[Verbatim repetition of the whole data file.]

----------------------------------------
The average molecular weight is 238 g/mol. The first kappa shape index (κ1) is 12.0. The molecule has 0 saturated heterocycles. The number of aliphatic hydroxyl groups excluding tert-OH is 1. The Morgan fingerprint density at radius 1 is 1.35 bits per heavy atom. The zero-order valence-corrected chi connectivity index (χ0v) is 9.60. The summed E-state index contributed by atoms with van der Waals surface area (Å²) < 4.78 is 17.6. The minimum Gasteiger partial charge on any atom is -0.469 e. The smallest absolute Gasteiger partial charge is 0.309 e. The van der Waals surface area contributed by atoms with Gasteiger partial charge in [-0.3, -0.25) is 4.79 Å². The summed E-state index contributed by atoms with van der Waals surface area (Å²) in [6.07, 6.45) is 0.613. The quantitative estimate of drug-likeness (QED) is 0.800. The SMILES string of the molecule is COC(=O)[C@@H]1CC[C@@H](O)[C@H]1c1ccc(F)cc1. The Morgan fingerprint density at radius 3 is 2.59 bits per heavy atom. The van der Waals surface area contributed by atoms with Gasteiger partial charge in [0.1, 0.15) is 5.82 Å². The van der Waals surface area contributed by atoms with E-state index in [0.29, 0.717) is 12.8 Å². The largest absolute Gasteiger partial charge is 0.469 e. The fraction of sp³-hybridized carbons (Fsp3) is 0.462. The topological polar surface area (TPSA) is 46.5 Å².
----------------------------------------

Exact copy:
The average molecular weight is 238 g/mol. The first kappa shape index (κ1) is 12.0. The molecule has 0 saturated heterocycles. The number of aliphatic hydroxyl groups excluding tert-OH is 1. The Morgan fingerprint density at radius 1 is 1.35 bits per heavy atom. The zero-order valence-corrected chi connectivity index (χ0v) is 9.60. The summed E-state index contributed by atoms with van der Waals surface area (Å²) < 4.78 is 17.6. The minimum Gasteiger partial charge on any atom is -0.469 e. The smallest absolute Gasteiger partial charge is 0.309 e. The van der Waals surface area contributed by atoms with Gasteiger partial charge in [-0.3, -0.25) is 4.79 Å². The summed E-state index contributed by atoms with van der Waals surface area (Å²) in [6.07, 6.45) is 0.613. The quantitative estimate of drug-likeness (QED) is 0.800. The SMILES string of the molecule is COC(=O)[C@@H]1CC[C@@H](O)[C@H]1c1ccc(F)cc1. The Morgan fingerprint density at radius 3 is 2.59 bits per heavy atom. The van der Waals surface area contributed by atoms with Gasteiger partial charge in [0.1, 0.15) is 5.82 Å². The van der Waals surface area contributed by atoms with E-state index in [0.29, 0.717) is 12.8 Å². The largest absolute Gasteiger partial charge is 0.469 e. The fraction of sp³-hybridized carbons (Fsp3) is 0.462. The topological polar surface area (TPSA) is 46.5 Å².